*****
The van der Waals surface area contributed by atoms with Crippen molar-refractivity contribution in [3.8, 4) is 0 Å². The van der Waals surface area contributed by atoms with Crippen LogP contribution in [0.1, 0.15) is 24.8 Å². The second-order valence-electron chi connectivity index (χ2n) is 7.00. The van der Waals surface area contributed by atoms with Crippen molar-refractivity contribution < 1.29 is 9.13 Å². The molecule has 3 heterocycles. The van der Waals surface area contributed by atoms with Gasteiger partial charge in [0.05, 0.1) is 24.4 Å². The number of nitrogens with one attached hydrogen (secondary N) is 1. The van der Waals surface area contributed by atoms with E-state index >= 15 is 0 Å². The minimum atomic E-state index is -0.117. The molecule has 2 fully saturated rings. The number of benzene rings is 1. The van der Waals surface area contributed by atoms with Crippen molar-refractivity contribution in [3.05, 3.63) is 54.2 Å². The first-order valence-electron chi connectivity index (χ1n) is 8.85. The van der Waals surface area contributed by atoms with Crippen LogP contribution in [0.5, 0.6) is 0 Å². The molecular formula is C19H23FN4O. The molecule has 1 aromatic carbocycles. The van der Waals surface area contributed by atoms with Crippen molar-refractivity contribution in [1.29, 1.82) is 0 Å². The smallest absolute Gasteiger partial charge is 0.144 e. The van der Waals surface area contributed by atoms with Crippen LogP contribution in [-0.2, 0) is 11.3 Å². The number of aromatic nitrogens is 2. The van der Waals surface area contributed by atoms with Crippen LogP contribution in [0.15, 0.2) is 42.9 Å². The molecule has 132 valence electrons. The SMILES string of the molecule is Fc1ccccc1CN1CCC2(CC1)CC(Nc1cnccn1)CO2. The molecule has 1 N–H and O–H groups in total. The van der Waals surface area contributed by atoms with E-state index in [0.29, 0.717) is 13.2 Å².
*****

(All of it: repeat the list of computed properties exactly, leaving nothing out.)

The van der Waals surface area contributed by atoms with Crippen molar-refractivity contribution in [3.8, 4) is 0 Å². The van der Waals surface area contributed by atoms with Crippen LogP contribution in [0.1, 0.15) is 24.8 Å². The second-order valence-electron chi connectivity index (χ2n) is 7.00. The van der Waals surface area contributed by atoms with Crippen molar-refractivity contribution < 1.29 is 9.13 Å². The molecule has 3 heterocycles. The van der Waals surface area contributed by atoms with Gasteiger partial charge in [0.05, 0.1) is 24.4 Å². The number of nitrogens with one attached hydrogen (secondary N) is 1. The van der Waals surface area contributed by atoms with E-state index >= 15 is 0 Å². The minimum atomic E-state index is -0.117. The molecule has 2 fully saturated rings. The number of benzene rings is 1. The van der Waals surface area contributed by atoms with Crippen molar-refractivity contribution in [3.05, 3.63) is 54.2 Å². The first-order valence-electron chi connectivity index (χ1n) is 8.85. The van der Waals surface area contributed by atoms with Crippen LogP contribution in [0.5, 0.6) is 0 Å². The molecular formula is C19H23FN4O. The molecule has 1 aromatic carbocycles. The van der Waals surface area contributed by atoms with Crippen molar-refractivity contribution in [1.29, 1.82) is 0 Å². The smallest absolute Gasteiger partial charge is 0.144 e. The van der Waals surface area contributed by atoms with Crippen LogP contribution in [-0.2, 0) is 11.3 Å². The number of aromatic nitrogens is 2. The van der Waals surface area contributed by atoms with Crippen LogP contribution in [0.15, 0.2) is 42.9 Å². The molecule has 132 valence electrons. The SMILES string of the molecule is Fc1ccccc1CN1CCC2(CC1)CC(Nc1cnccn1)CO2. The molecule has 1 N–H and O–H groups in total. The van der Waals surface area contributed by atoms with E-state index in [0.29, 0.717) is 13.2 Å².